Climatopolis is an optimistic book that previews how we will individually and collectively adapt to climate change. If the world could cap global greenhouse gas production, then adaptation would be much easier. But, the world’s population and per-capita income continue to grow. Without being overly dramatic, climate change is coming. It would certainly be easier to adapt to climate change if we could stabilize global carbon dioxide levels, but I believe that the fundamental global free rider problem means that it will continue to rise. How will we respond to this anticipated but uncertain threat?
The neo-classical economics perspective views people as if they are Mr. Spock from Star Trek. This vision treats people as forward looking decision makers with rational expectations. Rational expectations does not equal perfect foresight. Instead it means that people use all currently available information in forming their best predictions of the future. Such aware individuals know “that they do not know” and invest in learning to update their priors through Bayesian updating. As climate scientists learn more and this information becomes public knowledge this information influences our investment decisions along a variety of margins including migration patterns, and the products we purchase.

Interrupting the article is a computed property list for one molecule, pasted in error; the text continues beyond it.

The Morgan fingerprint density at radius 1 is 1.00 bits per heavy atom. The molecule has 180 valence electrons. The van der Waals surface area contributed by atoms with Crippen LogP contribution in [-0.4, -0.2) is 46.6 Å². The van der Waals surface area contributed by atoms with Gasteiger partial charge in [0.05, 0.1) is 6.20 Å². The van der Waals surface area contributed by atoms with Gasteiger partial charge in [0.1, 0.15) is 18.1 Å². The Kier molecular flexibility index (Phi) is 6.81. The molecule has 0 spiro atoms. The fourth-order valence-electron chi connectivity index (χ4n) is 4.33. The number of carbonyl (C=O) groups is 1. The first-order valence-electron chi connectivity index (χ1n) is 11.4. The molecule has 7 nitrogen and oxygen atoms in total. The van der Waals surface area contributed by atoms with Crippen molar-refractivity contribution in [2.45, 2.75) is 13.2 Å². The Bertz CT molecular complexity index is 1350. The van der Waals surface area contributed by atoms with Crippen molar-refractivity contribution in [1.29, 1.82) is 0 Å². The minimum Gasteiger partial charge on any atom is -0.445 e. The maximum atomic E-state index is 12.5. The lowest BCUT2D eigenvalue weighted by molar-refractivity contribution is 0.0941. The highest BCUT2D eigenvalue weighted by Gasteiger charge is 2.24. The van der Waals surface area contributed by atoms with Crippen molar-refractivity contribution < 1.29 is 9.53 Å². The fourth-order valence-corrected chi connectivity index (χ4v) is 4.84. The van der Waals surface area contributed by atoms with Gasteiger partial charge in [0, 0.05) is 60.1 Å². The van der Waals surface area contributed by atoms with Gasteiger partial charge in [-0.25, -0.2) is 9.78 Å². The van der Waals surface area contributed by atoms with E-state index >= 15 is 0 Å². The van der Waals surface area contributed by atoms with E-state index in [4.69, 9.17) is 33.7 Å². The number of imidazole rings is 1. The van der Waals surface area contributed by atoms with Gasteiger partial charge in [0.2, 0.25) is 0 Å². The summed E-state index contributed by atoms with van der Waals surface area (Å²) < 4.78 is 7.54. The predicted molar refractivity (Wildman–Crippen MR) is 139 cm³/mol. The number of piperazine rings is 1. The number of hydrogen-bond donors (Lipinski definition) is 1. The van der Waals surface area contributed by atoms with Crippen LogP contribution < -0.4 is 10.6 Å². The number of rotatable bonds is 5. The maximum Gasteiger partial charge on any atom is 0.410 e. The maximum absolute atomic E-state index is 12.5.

In contrast, the upstart group of behavioral economists would say that most of us are Homer Simpsons who represent a set of climate change deniers or technological optimists who figure that some nerd will come up with a magical fix if and when climate change really unfolds. This view of men and women fosters a pessimistic view of our ability to adapt to climate change because it hints that a global “Titanic” day of reckoning awaits us.
But, imagine a diverse world in which for every 100 citizens; there are 97 Homer Simpsons and 3 Spocks. The self interested second group can and [...]